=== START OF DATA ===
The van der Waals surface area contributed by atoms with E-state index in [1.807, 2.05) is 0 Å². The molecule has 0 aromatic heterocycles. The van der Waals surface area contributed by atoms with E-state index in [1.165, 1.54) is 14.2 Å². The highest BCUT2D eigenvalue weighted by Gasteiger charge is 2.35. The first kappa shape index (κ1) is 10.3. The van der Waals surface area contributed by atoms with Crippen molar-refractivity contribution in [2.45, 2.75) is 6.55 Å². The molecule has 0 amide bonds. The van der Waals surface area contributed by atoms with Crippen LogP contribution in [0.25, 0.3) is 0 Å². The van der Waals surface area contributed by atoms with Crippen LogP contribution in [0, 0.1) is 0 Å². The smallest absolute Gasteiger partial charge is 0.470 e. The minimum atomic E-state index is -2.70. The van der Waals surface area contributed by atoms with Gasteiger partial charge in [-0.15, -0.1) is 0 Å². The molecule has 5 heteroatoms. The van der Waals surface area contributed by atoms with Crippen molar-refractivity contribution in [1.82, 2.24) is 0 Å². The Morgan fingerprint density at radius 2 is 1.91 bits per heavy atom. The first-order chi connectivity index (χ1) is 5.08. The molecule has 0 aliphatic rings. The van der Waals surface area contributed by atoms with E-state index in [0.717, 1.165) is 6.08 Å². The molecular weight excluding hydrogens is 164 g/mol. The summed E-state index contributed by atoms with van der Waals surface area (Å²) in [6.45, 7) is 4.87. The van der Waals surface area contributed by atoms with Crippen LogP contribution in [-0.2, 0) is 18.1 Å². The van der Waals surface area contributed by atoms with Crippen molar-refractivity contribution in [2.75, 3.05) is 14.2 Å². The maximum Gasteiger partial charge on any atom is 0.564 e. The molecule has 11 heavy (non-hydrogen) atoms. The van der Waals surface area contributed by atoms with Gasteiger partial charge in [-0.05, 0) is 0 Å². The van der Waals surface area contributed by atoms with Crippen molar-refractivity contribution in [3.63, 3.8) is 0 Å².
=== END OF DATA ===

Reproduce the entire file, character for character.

The van der Waals surface area contributed by atoms with E-state index in [1.807, 2.05) is 0 Å². The molecule has 0 aromatic heterocycles. The van der Waals surface area contributed by atoms with E-state index in [1.165, 1.54) is 14.2 Å². The highest BCUT2D eigenvalue weighted by Gasteiger charge is 2.35. The first kappa shape index (κ1) is 10.3. The van der Waals surface area contributed by atoms with Crippen molar-refractivity contribution in [2.45, 2.75) is 6.55 Å². The molecule has 0 amide bonds. The van der Waals surface area contributed by atoms with Crippen LogP contribution in [0.25, 0.3) is 0 Å². The van der Waals surface area contributed by atoms with Crippen LogP contribution in [0, 0.1) is 0 Å². The smallest absolute Gasteiger partial charge is 0.470 e. The minimum atomic E-state index is -2.70. The van der Waals surface area contributed by atoms with Gasteiger partial charge in [-0.15, -0.1) is 0 Å². The molecule has 5 heteroatoms. The van der Waals surface area contributed by atoms with Crippen molar-refractivity contribution in [1.82, 2.24) is 0 Å². The Morgan fingerprint density at radius 2 is 1.91 bits per heavy atom. The first-order chi connectivity index (χ1) is 5.08. The molecule has 0 aliphatic rings. The van der Waals surface area contributed by atoms with E-state index in [0.717, 1.165) is 6.08 Å². The molecular weight excluding hydrogens is 164 g/mol. The summed E-state index contributed by atoms with van der Waals surface area (Å²) in [6.45, 7) is 4.87. The van der Waals surface area contributed by atoms with Crippen LogP contribution in [-0.2, 0) is 18.1 Å². The van der Waals surface area contributed by atoms with Crippen molar-refractivity contribution in [2.75, 3.05) is 14.2 Å². The maximum Gasteiger partial charge on any atom is 0.564 e. The molecule has 11 heavy (non-hydrogen) atoms. The van der Waals surface area contributed by atoms with Gasteiger partial charge in [-0.05, 0) is 0 Å². The van der Waals surface area contributed by atoms with Crippen molar-refractivity contribution in [3.63, 3.8) is 0 Å².